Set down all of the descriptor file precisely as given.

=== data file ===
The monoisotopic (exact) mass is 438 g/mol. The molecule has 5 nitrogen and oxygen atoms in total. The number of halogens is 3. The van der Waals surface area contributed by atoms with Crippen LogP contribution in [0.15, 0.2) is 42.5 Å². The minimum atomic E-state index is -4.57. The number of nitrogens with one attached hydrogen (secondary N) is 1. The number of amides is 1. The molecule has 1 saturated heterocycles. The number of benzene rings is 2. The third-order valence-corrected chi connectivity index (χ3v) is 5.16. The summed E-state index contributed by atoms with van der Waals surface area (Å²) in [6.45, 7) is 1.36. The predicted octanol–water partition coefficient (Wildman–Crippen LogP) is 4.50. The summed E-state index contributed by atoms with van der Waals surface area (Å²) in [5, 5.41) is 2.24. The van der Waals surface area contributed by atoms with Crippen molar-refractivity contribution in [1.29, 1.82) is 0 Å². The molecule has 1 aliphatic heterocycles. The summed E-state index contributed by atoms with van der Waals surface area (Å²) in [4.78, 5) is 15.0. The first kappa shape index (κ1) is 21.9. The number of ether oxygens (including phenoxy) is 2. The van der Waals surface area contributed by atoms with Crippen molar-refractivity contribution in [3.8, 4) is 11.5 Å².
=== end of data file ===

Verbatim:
The monoisotopic (exact) mass is 438 g/mol. The molecule has 5 nitrogen and oxygen atoms in total. The number of halogens is 3. The van der Waals surface area contributed by atoms with Crippen LogP contribution in [0.15, 0.2) is 42.5 Å². The minimum atomic E-state index is -4.57. The number of nitrogens with one attached hydrogen (secondary N) is 1. The number of amides is 1. The molecule has 1 saturated heterocycles. The number of benzene rings is 2. The third-order valence-corrected chi connectivity index (χ3v) is 5.16. The summed E-state index contributed by atoms with van der Waals surface area (Å²) in [6.45, 7) is 1.36. The predicted octanol–water partition coefficient (Wildman–Crippen LogP) is 4.50. The summed E-state index contributed by atoms with van der Waals surface area (Å²) in [5, 5.41) is 2.24. The van der Waals surface area contributed by atoms with Crippen molar-refractivity contribution in [1.29, 1.82) is 0 Å². The molecule has 1 aliphatic heterocycles. The summed E-state index contributed by atoms with van der Waals surface area (Å²) in [4.78, 5) is 15.0. The first kappa shape index (κ1) is 21.9. The number of ether oxygens (including phenoxy) is 2. The van der Waals surface area contributed by atoms with Crippen molar-refractivity contribution in [3.8, 4) is 11.5 Å².